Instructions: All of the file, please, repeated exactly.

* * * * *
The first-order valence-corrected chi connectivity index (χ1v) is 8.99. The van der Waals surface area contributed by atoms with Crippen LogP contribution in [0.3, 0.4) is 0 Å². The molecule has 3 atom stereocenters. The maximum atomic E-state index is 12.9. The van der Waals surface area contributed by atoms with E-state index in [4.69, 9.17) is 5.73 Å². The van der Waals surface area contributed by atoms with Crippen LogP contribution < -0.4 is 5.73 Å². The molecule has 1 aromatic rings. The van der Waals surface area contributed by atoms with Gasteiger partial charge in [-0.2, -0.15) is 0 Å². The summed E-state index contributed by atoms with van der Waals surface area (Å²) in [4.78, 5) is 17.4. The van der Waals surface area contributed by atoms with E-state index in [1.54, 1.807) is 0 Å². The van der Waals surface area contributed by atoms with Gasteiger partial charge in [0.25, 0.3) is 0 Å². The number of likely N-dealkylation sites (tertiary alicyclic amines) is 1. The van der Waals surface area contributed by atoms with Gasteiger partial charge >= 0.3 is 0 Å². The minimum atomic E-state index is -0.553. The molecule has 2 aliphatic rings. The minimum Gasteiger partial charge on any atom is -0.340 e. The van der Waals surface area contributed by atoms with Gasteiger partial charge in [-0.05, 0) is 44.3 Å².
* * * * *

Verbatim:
The first-order valence-corrected chi connectivity index (χ1v) is 8.99. The van der Waals surface area contributed by atoms with Crippen LogP contribution in [0.3, 0.4) is 0 Å². The molecule has 3 atom stereocenters. The maximum atomic E-state index is 12.9. The van der Waals surface area contributed by atoms with E-state index in [4.69, 9.17) is 5.73 Å². The van der Waals surface area contributed by atoms with Crippen LogP contribution < -0.4 is 5.73 Å². The molecule has 1 aromatic rings. The van der Waals surface area contributed by atoms with Gasteiger partial charge in [-0.2, -0.15) is 0 Å². The summed E-state index contributed by atoms with van der Waals surface area (Å²) in [4.78, 5) is 17.4. The van der Waals surface area contributed by atoms with E-state index in [1.54, 1.807) is 0 Å². The van der Waals surface area contributed by atoms with Gasteiger partial charge in [0.25, 0.3) is 0 Å². The number of likely N-dealkylation sites (tertiary alicyclic amines) is 1. The van der Waals surface area contributed by atoms with Gasteiger partial charge >= 0.3 is 0 Å². The minimum atomic E-state index is -0.553. The molecule has 2 aliphatic rings. The minimum Gasteiger partial charge on any atom is -0.340 e. The van der Waals surface area contributed by atoms with Gasteiger partial charge in [-0.05, 0) is 44.3 Å².